Induced by Warner Bros. to make this film as a test run for his dream project, The Big Red One (1980), Samuel Fuller had wanted Gary Cooper to play U. S. Army Brigadier General Frank D. Merrill, who during the Second World War commanded the unit that the press dubbed “Merrill’s Marauders.” Cooper, dying, declined, perhaps adding thereby another wrinkle of defeat to Fuller’s widescreen elegance. Cooper’s replacement by nonentity Jeff Chandler didn’t help, but the even lower nonentities that flooded the lesser roles did their part to suggest the labor of the rifle platoon of anonymous volunteers. Merrill and his men are on assignment in Burma, waiting desperately for British replacements after a grueling campaign against the Japanese.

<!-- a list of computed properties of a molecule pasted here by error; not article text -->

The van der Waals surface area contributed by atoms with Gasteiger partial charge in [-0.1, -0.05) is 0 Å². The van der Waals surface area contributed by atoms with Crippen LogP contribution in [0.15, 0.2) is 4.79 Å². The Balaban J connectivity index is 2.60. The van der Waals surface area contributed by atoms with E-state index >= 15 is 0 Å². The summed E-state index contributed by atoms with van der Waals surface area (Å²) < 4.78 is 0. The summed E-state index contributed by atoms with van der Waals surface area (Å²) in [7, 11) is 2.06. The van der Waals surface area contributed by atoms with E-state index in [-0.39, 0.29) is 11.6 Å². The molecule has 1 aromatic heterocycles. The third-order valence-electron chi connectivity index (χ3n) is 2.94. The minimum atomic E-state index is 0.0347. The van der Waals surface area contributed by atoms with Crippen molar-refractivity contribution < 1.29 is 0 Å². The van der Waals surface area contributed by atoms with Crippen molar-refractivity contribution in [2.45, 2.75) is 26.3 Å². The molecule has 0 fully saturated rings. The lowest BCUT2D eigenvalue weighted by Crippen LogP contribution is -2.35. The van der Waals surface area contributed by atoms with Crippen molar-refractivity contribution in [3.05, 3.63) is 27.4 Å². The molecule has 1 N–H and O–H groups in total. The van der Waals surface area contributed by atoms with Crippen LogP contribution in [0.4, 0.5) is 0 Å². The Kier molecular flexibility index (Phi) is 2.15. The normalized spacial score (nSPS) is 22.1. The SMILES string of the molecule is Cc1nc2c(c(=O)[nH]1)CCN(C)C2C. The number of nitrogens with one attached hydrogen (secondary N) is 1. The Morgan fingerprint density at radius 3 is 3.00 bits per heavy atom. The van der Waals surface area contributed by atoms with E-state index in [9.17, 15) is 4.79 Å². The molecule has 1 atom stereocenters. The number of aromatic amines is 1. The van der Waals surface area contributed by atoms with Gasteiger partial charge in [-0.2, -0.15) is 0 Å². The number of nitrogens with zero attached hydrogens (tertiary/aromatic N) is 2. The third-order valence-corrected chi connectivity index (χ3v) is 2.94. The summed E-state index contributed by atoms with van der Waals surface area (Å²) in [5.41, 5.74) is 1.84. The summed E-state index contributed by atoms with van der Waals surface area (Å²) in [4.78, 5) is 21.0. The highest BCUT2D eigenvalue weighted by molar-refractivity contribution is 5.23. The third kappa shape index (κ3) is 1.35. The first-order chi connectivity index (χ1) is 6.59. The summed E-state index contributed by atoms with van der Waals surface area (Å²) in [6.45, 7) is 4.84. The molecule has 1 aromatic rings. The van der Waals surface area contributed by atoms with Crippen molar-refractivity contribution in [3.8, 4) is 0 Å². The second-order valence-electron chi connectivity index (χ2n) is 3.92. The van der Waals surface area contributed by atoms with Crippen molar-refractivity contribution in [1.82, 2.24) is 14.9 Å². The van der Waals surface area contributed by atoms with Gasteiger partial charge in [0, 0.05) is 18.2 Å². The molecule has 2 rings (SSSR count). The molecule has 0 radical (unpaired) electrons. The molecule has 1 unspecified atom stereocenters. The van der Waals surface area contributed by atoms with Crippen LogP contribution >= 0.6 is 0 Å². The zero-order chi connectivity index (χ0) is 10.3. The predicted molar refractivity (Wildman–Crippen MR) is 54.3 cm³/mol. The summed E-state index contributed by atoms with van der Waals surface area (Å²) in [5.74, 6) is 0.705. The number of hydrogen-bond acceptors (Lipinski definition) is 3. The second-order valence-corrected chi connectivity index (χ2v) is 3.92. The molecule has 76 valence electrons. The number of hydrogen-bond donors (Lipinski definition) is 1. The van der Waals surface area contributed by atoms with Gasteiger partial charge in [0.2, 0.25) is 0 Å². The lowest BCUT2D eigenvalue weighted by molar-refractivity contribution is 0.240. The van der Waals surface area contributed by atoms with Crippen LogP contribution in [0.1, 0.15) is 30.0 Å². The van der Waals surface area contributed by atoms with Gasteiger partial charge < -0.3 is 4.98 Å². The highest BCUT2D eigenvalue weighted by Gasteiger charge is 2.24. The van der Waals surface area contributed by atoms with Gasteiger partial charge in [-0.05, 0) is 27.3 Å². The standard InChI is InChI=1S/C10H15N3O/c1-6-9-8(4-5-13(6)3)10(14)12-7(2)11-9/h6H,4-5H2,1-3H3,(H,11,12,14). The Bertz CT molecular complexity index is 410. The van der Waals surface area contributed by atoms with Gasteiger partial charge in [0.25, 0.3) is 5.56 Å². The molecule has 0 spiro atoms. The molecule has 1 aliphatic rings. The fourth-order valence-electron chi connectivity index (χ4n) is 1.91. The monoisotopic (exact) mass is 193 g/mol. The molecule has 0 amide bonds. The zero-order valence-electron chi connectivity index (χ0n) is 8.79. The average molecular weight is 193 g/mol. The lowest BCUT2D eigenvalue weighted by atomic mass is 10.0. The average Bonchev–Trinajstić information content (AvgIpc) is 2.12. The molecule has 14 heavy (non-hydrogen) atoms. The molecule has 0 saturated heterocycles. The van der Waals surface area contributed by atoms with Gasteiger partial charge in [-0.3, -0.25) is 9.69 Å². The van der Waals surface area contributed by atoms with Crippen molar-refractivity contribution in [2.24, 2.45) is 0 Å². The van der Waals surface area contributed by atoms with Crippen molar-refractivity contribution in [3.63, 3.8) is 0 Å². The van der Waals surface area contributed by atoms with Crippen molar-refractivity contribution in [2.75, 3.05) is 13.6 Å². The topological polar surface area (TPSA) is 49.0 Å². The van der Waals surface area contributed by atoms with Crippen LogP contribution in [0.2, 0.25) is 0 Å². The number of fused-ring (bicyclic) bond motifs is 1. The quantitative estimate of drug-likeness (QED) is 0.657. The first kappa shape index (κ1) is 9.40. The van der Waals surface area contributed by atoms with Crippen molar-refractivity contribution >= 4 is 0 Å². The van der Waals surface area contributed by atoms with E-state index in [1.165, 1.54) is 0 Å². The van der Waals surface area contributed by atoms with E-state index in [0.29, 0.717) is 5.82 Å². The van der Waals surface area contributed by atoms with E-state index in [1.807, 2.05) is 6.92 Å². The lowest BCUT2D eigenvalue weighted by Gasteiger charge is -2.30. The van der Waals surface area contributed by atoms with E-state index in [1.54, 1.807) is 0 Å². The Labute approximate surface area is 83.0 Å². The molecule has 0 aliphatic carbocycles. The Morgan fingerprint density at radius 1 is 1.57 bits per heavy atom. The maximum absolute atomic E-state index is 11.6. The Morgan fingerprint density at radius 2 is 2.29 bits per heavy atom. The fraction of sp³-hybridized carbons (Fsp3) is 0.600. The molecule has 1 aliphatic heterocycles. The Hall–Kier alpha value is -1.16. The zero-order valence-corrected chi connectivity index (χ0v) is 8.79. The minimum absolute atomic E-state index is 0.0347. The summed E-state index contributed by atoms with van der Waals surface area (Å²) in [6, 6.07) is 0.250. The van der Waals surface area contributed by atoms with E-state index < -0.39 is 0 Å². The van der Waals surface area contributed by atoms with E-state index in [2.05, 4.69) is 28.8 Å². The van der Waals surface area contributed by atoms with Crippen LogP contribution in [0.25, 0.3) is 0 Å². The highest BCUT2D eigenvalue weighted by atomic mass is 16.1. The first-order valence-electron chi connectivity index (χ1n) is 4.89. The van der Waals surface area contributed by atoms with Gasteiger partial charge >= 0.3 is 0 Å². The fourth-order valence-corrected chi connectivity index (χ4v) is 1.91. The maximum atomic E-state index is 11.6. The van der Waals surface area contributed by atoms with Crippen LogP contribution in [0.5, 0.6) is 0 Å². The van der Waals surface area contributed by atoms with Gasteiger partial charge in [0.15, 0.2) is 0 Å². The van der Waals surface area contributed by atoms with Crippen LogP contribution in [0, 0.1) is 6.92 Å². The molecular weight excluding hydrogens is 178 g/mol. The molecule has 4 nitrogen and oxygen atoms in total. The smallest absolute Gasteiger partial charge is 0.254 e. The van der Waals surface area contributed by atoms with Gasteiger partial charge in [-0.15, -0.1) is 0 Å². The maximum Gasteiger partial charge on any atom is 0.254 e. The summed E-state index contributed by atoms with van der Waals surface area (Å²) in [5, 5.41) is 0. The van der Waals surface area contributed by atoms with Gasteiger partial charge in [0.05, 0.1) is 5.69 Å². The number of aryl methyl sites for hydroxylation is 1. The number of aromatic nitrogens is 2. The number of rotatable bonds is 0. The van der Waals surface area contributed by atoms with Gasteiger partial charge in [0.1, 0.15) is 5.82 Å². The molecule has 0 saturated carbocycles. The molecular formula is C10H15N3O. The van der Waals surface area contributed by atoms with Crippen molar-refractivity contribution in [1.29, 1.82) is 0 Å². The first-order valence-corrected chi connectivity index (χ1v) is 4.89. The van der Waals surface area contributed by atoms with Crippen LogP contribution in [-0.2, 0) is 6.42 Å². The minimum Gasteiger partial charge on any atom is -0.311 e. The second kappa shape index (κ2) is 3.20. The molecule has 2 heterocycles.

Fuller’s film begins in color, with voiceover narration setting the historical scene in 1942, at which point the Allied effort was losing the war. Abruptly a square screen opens up inside the rectangular one; black-and-white archival material is suited to the continuing voiceover. Thus newsreel reality “breaks up” the colorful panorama—so much so that Fuller, here as Brechtian as John Ford, makes us question what in Technicolor we have been looking at: historical past; the location for the shoot. When the screen-within-the-screen disappears, we are left with Fuller’s bravura fusion of documentary and fiction: a war platoon movie that is anti-dramatic, consisting of short shots rather than extended scenes, altogether suggesting the fragmenting nature of war that unit cohesiveness contests and, hopefully, overcomes. Throughout, each faint appearance of a narrative arc is undermined and undone, although we—who know the outcome of the war—supply the conclusion against which we can measure what we see. Therefore, Fuller should have been allowed to end his film ironically, as he wanted; the upbeat militaristic parade is unconscionable.
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